Tractor News

Way To Detect Nitrogen In Crops

We're always looking for updates on how technology is being employed in farms to further improve the yield. And in an interesting turn of events, a study from the University Of Illinois has found a way to detect the nitrogen level in the crops. This study while in its' preliminary stages could change the way technology works in fields! Imagine being able to detect nutrient deficiency before your crop starts showing symptoms of it.

Nitrogen fertilizers are used by farmers all throughout the country to boost crop yield. Farmers are looking for techniques to pinpoint the ideal application amount as input costs and environmental concerns rise. Excessive nitrogen hampers the growth of the plant and adversely affects soil health as well.

A research team from the University of Illinois employed hyperspectral sensors on planes to understand the real-time nitrogen status of a corn crop in a recently published study.

"Field nitrogen measurements are time- and labor-intensive," said Sheng Wang, lead author of the study, in a news release. She added that the airborne hyperspectral sensing technology allowed them to scan the fields very quickly, at a few seconds per acre. It also delivers far higher spectral and geographical resolution than similar satellite-based research.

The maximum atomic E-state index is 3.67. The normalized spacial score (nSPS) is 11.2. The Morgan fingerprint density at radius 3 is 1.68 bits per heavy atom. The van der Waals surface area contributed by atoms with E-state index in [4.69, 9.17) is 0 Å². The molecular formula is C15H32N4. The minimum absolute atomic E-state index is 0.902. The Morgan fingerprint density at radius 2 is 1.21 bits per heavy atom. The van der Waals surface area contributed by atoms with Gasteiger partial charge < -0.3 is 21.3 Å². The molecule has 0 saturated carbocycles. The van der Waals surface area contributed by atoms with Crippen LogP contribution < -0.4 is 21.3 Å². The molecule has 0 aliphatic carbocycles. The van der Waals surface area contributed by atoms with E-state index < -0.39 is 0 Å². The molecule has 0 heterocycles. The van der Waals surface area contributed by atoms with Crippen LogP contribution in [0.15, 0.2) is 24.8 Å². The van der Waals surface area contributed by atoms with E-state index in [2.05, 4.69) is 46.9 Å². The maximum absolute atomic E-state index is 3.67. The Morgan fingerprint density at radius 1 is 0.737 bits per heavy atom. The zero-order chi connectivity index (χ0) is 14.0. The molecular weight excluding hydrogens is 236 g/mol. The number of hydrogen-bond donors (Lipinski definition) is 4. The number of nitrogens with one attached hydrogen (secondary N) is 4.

The quantity of energy reflected off the ground is affected by nitrogen and chlorophyll levels. Researchers used hyperspectral sensors to detect changes of just 3 to 5 nanometers over their entire range. The co-author of the study, Kaiyu Guan claimed that while usual satellite imagery programs detected the visible spectrum, the hyperspectral sensors could do so much more than just that.

The key concept of a technology like that is to provide farmers the ability to measure what is the ideal nutrient quantity for them. Farmers in developed nations would see a further improvement in their crop yields if they were able to employ this technology. And perhaps, their study could encourage other, developing nations to conduct studies on the same lines and come up with technology that can help uplift the farmer of their respective nations.

Nutrient losses are often only detected after it is a little bit too late. Employing sensors could change the game for farmers in the realm of physiological plant disorders.